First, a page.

Catholic Church, Chickens, Diet, Environment, Fasting, fish, Food Production, Global, Ruminants, Transportation
From; “Science” magazine, 16 September 2016, pages 1202 -1204
“PLATING UP SOLUTIONS”, by Tara Garnett, Food Climate Research Network, Oxford University
Garnett’s article defines the concerns of how to feed healthy food to people of various cultures while maintaining a sustainable low impact to the environment. The article has considered a variety of global locations, diet preferences, as well as food types and production/transportation methods.
Garnett indicates that various diets create various environmental impacts. Additionally, various methods of growing the food also create a variety of impacts. Meats have the additional impact of growing feed to be consumed by the animals; although ruminants can eat grasses grown in areas not suitable for legume crops. Chickens require food that could be eaten directly by humans and therefore are not the most efficient.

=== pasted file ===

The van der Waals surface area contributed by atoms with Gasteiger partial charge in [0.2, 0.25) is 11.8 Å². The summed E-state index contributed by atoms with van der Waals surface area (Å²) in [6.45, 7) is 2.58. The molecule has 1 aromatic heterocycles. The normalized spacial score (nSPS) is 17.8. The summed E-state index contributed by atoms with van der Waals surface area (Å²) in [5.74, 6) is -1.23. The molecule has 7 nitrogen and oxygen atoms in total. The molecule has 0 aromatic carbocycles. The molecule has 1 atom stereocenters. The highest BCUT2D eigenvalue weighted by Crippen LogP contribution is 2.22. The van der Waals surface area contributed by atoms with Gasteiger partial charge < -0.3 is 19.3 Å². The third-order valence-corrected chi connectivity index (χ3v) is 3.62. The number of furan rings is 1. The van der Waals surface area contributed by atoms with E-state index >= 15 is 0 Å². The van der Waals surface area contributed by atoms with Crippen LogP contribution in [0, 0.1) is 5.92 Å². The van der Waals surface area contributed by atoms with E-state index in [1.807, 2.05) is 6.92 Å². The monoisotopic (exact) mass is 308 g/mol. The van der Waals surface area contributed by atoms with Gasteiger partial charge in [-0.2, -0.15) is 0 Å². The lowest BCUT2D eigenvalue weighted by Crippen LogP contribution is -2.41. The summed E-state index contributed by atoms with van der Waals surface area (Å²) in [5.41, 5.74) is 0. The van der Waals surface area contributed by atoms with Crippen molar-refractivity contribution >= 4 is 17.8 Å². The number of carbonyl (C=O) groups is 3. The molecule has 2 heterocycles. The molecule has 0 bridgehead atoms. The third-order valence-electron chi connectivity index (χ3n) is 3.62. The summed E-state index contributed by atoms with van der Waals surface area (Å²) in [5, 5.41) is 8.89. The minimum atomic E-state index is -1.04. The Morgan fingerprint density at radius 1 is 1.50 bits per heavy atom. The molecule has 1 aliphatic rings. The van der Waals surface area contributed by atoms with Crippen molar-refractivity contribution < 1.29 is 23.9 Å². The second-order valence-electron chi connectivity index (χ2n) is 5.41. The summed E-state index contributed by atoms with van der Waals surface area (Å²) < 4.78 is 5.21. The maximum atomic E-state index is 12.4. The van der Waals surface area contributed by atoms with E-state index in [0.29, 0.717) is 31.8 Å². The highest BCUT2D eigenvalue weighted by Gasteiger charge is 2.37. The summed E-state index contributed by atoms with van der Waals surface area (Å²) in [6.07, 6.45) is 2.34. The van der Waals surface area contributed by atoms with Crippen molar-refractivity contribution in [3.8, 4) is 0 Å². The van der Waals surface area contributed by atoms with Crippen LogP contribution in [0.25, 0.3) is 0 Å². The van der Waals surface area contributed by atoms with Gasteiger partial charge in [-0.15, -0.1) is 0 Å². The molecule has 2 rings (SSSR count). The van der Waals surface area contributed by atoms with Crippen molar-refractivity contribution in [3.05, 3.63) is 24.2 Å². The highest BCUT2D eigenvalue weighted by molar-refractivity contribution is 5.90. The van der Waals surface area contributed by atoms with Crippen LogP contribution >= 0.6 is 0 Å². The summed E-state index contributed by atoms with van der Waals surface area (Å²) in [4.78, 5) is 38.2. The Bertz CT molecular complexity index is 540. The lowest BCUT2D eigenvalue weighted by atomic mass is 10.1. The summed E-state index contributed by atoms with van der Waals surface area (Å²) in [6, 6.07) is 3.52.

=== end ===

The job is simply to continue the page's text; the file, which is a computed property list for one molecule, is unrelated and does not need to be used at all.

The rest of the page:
The question-framing plus data sources and methodologies required for such a study are variables that can only muddy the results.
Attempting to convince large populations to change, for example “western style” diets based only on environmental impact will fail. Economics will be the change-agent that impacts people’s choices in diet. However, I cannot avoid the fact that the Catholic Church was quite effective in getting people to include fish in their diet. This was based on metaphysical/moral grounds. If the environmental problems are strong enough to become a metaphysical/moral concern, that may drive the results.